Gov. Hickenlooper commends dairy farmers for contributions to consumers, communities
Governor John Hickenlooper issues proclamation, commends dairy farmers for contributions to consumers, communities
— Business leaders laud tri-state dairy farmers for economic growth, success—
Colorado Governor John Hickenlooper honored dairy farm families with a proclamation celebrating their 75th anniversary of working together through unified dairy promotion to educate consumers and nurture America’s people and planet with world-class care.
The proclamation – which kicked off the 75th anniversary of dairy farmers and their promotional organization, Denver-based Western Dairy Association (WDA) – recognized 180 dairy farms and 220 dairy farm families in Colorado, Wyoming and Montana for working together to promote their products and provide consumers each year with more than 3.2 billion pounds of milk. More than 420 dairy farm families and business leaders gathered June 13 at INVESCO Field at Mile High Stadium to benchmark the milestone and farmer contributions to food supply, economic growth, and nutrition, health and wellness education.
“Dairy farm families celebrate 75 years of working together to supply our state’s consumers and communities with an abundant supply of fresh, locally produced milk and dairy products,” he said, referencing the proclamation. “Their innovative dairy farming practices ensure that they maintain an environmentally and socially sustainable way of life for this and future generations.”
Dairy production is one of Colorado’s top 10 agricultural sectors with approximately 115,000 dairy cows in the state. Dairy farmers in the tri-state area, which fund and direct WDA’s promotional efforts, contribute over $1.5 billion to the economies of Colorado, Wyoming and Montana. By providing an abundant supply of fresh milk, farmers contribute to the vitality of fluid milk and dairy food processors including Sinton’s, Robinson’s, Meadow Gold, Royal Crest, Diamond D, Graves, Longmont Dairy, and Leprino Foods. These companies, many which are decades-old and some of which are farmer-owned, provide consumers with hundreds of brand choices, create thousands of jobs, and contribute billions of dollars to Colorado’s economy.
Noting that dairy farmers are an “important part of the West,” the Governor added a personal note of appreciation: “Thank you so much for your stewardship of our agricultural lands and for putting nutrition on our tables.”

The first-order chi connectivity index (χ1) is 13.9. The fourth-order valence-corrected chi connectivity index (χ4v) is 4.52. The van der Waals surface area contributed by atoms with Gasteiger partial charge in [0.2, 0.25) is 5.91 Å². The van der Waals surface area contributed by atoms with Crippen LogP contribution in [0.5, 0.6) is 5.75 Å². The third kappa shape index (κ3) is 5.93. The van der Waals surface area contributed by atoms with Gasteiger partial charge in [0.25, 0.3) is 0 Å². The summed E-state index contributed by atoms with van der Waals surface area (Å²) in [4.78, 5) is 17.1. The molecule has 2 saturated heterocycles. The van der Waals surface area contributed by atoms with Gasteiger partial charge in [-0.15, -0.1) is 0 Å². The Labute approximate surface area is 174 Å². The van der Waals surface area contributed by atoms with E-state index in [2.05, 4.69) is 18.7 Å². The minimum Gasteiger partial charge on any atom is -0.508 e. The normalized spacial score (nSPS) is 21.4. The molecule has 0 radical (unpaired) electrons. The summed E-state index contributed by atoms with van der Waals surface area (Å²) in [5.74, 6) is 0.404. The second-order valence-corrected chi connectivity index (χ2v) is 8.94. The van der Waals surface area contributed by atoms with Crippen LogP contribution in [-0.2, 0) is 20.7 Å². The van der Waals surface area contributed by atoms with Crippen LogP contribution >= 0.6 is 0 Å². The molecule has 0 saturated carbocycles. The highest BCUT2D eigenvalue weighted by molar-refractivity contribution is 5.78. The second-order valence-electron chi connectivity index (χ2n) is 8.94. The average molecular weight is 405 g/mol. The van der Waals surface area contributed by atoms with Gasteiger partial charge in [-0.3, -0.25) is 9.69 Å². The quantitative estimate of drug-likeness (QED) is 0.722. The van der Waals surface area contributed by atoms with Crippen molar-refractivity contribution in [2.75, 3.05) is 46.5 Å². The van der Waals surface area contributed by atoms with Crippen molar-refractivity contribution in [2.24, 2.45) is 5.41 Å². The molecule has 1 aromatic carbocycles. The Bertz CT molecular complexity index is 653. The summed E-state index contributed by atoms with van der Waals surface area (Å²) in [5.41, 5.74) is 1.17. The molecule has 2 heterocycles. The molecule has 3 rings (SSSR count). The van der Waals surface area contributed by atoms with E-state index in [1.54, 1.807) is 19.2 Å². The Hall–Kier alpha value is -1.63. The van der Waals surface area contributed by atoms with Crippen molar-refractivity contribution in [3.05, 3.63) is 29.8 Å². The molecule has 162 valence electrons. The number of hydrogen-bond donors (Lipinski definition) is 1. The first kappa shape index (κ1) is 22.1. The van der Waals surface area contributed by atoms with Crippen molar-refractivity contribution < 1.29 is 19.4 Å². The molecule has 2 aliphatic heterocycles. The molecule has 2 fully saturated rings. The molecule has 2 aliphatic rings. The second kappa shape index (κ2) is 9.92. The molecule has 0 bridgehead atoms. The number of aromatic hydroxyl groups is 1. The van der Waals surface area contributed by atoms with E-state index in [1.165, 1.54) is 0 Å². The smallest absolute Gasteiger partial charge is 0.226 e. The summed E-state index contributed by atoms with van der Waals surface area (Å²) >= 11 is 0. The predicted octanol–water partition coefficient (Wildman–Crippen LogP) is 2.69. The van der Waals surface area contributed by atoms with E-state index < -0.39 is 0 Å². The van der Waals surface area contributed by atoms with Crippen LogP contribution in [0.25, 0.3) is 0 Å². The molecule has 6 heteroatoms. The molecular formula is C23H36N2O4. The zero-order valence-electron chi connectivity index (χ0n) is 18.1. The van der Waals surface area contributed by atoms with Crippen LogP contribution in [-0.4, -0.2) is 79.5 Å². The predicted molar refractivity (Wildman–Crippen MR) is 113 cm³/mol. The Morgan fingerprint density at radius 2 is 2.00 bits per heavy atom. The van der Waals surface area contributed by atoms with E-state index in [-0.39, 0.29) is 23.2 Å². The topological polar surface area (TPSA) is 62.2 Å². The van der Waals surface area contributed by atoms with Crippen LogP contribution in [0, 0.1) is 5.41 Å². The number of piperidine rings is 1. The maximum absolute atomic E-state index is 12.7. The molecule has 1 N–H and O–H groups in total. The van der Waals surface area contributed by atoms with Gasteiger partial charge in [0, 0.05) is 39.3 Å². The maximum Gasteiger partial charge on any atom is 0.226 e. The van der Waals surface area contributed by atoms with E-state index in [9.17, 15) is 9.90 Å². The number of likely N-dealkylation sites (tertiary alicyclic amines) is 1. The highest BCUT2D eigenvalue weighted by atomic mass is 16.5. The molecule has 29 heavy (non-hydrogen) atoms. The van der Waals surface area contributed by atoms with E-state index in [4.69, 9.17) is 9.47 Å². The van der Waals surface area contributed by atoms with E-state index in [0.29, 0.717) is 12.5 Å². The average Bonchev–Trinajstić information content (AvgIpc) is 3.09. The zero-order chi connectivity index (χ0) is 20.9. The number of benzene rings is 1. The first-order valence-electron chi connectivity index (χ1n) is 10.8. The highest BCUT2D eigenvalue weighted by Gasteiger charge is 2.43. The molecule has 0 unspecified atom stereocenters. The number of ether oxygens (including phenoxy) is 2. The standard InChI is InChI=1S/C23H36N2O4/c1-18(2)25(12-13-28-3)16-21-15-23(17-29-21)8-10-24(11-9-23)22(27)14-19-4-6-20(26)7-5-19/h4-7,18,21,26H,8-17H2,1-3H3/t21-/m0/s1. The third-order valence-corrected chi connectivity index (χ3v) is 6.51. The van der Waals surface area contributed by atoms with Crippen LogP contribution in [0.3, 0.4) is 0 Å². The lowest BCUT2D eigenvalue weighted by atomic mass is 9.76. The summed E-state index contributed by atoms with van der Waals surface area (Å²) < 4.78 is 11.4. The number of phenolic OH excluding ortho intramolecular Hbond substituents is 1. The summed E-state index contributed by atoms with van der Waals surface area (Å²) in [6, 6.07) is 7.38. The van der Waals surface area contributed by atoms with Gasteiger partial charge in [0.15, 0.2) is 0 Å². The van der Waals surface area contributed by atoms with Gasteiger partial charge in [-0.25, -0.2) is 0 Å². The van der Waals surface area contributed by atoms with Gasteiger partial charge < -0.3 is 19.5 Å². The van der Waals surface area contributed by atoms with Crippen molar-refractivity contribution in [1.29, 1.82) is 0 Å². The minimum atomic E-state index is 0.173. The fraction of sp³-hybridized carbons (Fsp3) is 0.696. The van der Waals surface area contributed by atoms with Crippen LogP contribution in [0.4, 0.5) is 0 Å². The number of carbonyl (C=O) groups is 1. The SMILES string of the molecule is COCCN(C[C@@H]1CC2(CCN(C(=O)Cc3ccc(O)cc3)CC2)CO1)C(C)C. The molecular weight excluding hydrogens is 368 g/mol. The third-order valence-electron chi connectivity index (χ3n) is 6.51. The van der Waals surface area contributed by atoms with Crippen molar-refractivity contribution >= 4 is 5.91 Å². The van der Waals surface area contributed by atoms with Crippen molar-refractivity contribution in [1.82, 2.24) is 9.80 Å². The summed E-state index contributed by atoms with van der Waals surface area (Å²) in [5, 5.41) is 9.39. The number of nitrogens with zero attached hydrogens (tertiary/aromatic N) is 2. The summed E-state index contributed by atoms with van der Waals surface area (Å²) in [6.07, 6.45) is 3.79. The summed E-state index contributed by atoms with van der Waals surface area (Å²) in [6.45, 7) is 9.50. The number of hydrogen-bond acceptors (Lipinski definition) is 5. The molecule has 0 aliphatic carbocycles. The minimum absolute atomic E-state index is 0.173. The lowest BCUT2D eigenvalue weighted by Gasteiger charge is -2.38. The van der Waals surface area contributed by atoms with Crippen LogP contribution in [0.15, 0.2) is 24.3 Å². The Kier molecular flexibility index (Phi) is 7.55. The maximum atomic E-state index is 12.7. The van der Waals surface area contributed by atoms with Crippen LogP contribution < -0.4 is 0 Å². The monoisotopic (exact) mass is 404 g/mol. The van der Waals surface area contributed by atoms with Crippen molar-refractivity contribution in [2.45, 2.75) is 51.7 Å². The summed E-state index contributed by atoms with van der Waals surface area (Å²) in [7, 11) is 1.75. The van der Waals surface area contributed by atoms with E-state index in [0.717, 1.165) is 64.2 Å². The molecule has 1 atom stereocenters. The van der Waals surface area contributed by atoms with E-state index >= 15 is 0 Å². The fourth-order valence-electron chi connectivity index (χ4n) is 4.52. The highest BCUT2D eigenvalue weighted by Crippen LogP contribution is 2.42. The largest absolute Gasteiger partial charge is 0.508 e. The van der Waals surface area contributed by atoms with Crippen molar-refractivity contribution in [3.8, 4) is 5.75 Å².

Three Colorado business leaders joined the Governor and WDA’s dairy farmer board of directors in saluting dairy farm families with a milk toast.
John Salazar, Colorado commissioner of agriculture, tributed farmers for their tireless dedication. “I am truly honored to be among a group people whom I really cherish -- people who work the land, toil the soil, and live the dream. And every one of you works sun up to sun set. To you, today I lift my glass,” he said.
Joe Ellis, president of the Denver Broncos, thanked dairy farmers and WDA for their partnership. “We participate in a really great program, Fuel Up to Play 60,” he said. “It is geared toward health, wellness and physical fitness for kids. It is a national program and this is one piece of it. Not only is it called fuel up, you (as dairy farmers) really do ‘fuel’ Fuel Up to Play 60 with your participation with us. It is has been great with our elementary and middle schools.”
Larry Jensen, president of Leprino Foods based in Denver, Colo., and with operations across the U.S. and Europe, honored dairy farmers for their pioneering spirit and world-class milk production.
Reflecting on the Leprino Food’s humble beginnings 60 years ago, Jensen said that the global cheese company grew from processing 48 milk cans a day at their first plant on 38th Avenue in Denver. Today, the company has nine plants in the U.S. which includes their signature plant in Fort Morgan. Their 10th plant is scheduled to open later this year in Greeley, Colo.
“This is a great place to make milk. It’s a marvelous place to be from,” he commented. “The dairy business has been very good to us, but we’ve always maintained our roots here in the West. When we had the opportunity to think about where we would put our 10th plant, Greeley was the location of choice. We are proud to be from Colorado. We are proud to be associated with WDA, the Western spirit and western entrepreneurship. The dairy farmers in this part of the country are among the best in the world.”